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Interpolated strings in C#

Joe Enos
Software developer/architect, mostly working with .NET and SQL Server.
・1 min read

C# now has a better alternative to string.Format - interpolated strings. This makes it much easier to build a formatted string, without worrying about indexes.

The syntax is very simple - just a dollar sign before the open quotation mark.

string name = "world";
WriteLine($"Hello {name}");
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Double-up your braces to get literal braces:

WriteLine($"Hello {name}, your choices are: {{ A, B, C }}");
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Use a colon just like you would with string.Format to format a number or date:

WriteLine($"The time is {DateTime.Now:HH:mm}");
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Use both the @ and $ characters to do an interpreted and verbatim string at the same time.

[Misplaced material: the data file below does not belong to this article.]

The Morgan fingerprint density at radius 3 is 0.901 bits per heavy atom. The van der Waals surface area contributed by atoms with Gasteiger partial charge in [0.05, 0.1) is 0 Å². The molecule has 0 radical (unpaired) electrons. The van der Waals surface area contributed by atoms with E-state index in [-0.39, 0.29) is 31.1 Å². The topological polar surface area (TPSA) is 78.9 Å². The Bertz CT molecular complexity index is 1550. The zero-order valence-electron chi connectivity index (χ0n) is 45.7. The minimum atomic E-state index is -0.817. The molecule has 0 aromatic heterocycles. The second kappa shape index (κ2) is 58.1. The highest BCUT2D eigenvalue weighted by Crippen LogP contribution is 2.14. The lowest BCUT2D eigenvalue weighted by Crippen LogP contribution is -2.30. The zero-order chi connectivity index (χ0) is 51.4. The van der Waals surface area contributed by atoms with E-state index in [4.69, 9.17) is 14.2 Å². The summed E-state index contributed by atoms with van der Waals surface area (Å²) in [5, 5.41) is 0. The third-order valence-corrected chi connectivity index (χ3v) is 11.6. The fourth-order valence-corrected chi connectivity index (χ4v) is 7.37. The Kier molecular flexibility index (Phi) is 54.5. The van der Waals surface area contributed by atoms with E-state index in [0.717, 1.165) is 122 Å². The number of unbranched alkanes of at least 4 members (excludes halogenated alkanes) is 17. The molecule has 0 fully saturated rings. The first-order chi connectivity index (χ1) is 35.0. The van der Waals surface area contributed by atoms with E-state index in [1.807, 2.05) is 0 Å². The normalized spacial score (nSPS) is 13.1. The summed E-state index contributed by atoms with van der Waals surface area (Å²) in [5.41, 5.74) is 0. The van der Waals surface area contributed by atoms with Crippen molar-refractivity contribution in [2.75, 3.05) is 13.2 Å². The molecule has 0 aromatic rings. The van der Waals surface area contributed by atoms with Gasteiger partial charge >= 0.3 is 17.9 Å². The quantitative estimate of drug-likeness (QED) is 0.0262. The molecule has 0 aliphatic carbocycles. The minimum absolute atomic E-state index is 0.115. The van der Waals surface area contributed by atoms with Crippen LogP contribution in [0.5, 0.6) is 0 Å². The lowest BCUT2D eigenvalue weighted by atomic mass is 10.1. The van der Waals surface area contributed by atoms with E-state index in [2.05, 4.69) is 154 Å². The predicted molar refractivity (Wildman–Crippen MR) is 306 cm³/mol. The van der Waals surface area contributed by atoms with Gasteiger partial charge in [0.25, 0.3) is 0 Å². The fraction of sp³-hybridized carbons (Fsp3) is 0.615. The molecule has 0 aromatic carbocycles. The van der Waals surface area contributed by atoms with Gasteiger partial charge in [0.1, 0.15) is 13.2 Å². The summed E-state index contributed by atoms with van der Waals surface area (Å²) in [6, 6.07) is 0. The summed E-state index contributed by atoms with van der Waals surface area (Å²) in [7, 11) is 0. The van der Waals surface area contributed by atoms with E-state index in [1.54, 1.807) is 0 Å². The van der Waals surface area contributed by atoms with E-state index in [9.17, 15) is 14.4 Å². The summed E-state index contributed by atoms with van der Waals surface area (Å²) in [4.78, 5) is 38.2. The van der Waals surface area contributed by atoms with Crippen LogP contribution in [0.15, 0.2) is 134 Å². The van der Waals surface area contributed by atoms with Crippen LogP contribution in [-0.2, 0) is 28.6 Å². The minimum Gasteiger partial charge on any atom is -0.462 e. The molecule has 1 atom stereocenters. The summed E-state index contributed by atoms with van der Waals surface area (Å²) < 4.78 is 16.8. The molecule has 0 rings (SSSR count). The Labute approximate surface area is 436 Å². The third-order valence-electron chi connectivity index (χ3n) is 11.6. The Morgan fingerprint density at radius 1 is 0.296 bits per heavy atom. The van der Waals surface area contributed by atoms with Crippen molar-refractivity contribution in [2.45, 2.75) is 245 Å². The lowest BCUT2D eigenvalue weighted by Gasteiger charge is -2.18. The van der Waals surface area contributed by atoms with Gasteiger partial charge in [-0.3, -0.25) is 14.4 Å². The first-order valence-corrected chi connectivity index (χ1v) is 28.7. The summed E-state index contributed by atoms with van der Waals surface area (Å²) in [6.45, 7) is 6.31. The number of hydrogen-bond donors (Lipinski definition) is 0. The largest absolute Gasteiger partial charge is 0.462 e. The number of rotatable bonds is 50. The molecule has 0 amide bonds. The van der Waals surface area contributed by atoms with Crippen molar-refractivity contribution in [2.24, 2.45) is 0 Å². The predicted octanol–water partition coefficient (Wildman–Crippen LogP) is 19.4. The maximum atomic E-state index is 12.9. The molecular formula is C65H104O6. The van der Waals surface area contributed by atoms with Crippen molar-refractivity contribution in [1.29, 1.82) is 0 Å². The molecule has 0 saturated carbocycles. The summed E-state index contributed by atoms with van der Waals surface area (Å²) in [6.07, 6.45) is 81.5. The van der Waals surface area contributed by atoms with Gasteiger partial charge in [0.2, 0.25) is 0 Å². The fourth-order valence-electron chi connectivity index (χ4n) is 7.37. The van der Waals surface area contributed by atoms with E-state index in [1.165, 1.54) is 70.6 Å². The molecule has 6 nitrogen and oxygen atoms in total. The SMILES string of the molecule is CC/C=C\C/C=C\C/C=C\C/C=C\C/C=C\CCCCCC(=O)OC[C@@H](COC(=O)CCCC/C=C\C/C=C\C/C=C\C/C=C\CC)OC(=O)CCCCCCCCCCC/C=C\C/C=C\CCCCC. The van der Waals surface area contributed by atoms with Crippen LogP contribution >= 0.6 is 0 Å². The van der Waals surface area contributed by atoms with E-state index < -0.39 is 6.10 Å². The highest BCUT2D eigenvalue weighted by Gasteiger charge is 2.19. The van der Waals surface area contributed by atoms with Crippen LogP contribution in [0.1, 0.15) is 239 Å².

string tableName = "Users";
WriteLine(@$"
    SELECT * FROM {tableName}
    WHERE UserID = 1;
");
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Use parentheses if your expression is a ternary expression - this makes it clear that the colon is part of the ternary expression, not to declare the formatting.

bool success = true;
WriteLine($"Was it successful? {(success ? "Yes" : "No")}");
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Use a comma and a number to pad your data - a negative number will left-align your text, and a positive number will right-align it.

var people = new[] {
     new { Name = "Mookie", Age = 49 },
     new { Name = "Shrek", Age = 7 }
};

WriteLine($"{"Name",-12}|{"Age",3}");
foreach (var person in people)
{
    WriteLine($"{person.Name,-12}|{person.Age,3}");
}
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yugely

If it wasn't for Microsoft, I'd be a happy C#/F#/Powershell developer. But, seeing cool features brings me back to the day